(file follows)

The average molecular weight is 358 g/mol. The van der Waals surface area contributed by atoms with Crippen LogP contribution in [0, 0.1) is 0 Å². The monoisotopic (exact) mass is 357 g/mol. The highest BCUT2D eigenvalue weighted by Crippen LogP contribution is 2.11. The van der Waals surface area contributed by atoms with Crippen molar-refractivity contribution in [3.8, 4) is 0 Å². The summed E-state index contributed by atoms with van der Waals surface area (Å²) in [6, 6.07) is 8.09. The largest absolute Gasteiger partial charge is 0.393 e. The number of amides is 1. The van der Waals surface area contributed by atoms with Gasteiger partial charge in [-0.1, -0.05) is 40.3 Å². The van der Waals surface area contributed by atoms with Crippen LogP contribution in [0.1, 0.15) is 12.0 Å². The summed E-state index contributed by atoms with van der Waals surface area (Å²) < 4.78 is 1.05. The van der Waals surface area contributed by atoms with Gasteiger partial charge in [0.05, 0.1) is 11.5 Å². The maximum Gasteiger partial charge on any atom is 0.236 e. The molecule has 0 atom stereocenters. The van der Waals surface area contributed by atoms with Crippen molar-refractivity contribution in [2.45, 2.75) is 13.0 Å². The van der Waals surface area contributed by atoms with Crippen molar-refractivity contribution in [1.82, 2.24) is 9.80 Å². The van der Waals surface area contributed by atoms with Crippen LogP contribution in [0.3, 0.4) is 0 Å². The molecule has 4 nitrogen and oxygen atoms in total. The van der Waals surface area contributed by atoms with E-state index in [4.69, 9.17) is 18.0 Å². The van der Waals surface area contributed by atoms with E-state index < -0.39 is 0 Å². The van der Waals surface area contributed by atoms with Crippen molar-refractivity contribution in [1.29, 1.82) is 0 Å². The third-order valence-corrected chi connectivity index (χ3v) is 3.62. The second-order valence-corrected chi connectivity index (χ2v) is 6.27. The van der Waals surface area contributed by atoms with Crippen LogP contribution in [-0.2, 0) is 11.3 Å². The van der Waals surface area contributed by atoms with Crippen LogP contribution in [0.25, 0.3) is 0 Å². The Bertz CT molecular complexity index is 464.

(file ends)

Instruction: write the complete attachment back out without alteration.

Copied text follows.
The average molecular weight is 358 g/mol. The van der Waals surface area contributed by atoms with Crippen LogP contribution in [0, 0.1) is 0 Å². The monoisotopic (exact) mass is 357 g/mol. The highest BCUT2D eigenvalue weighted by Crippen LogP contribution is 2.11. The van der Waals surface area contributed by atoms with Crippen molar-refractivity contribution in [3.8, 4) is 0 Å². The summed E-state index contributed by atoms with van der Waals surface area (Å²) in [6, 6.07) is 8.09. The largest absolute Gasteiger partial charge is 0.393 e. The number of amides is 1. The van der Waals surface area contributed by atoms with Gasteiger partial charge in [-0.1, -0.05) is 40.3 Å². The van der Waals surface area contributed by atoms with Crippen LogP contribution in [0.1, 0.15) is 12.0 Å². The summed E-state index contributed by atoms with van der Waals surface area (Å²) < 4.78 is 1.05. The van der Waals surface area contributed by atoms with Gasteiger partial charge in [0.05, 0.1) is 11.5 Å². The maximum Gasteiger partial charge on any atom is 0.236 e. The molecule has 0 atom stereocenters. The van der Waals surface area contributed by atoms with Crippen molar-refractivity contribution in [2.45, 2.75) is 13.0 Å². The van der Waals surface area contributed by atoms with Crippen molar-refractivity contribution in [1.82, 2.24) is 9.80 Å². The van der Waals surface area contributed by atoms with Crippen LogP contribution in [0.3, 0.4) is 0 Å². The molecule has 4 nitrogen and oxygen atoms in total. The van der Waals surface area contributed by atoms with E-state index in [4.69, 9.17) is 18.0 Å². The van der Waals surface area contributed by atoms with E-state index < -0.39 is 0 Å². The van der Waals surface area contributed by atoms with Crippen molar-refractivity contribution in [1.29, 1.82) is 0 Å². The third-order valence-corrected chi connectivity index (χ3v) is 3.62. The second-order valence-corrected chi connectivity index (χ2v) is 6.27. The van der Waals surface area contributed by atoms with Crippen LogP contribution in [-0.2, 0) is 11.3 Å². The van der Waals surface area contributed by atoms with Crippen LogP contribution in [0.25, 0.3) is 0 Å². The Bertz CT molecular complexity index is 464.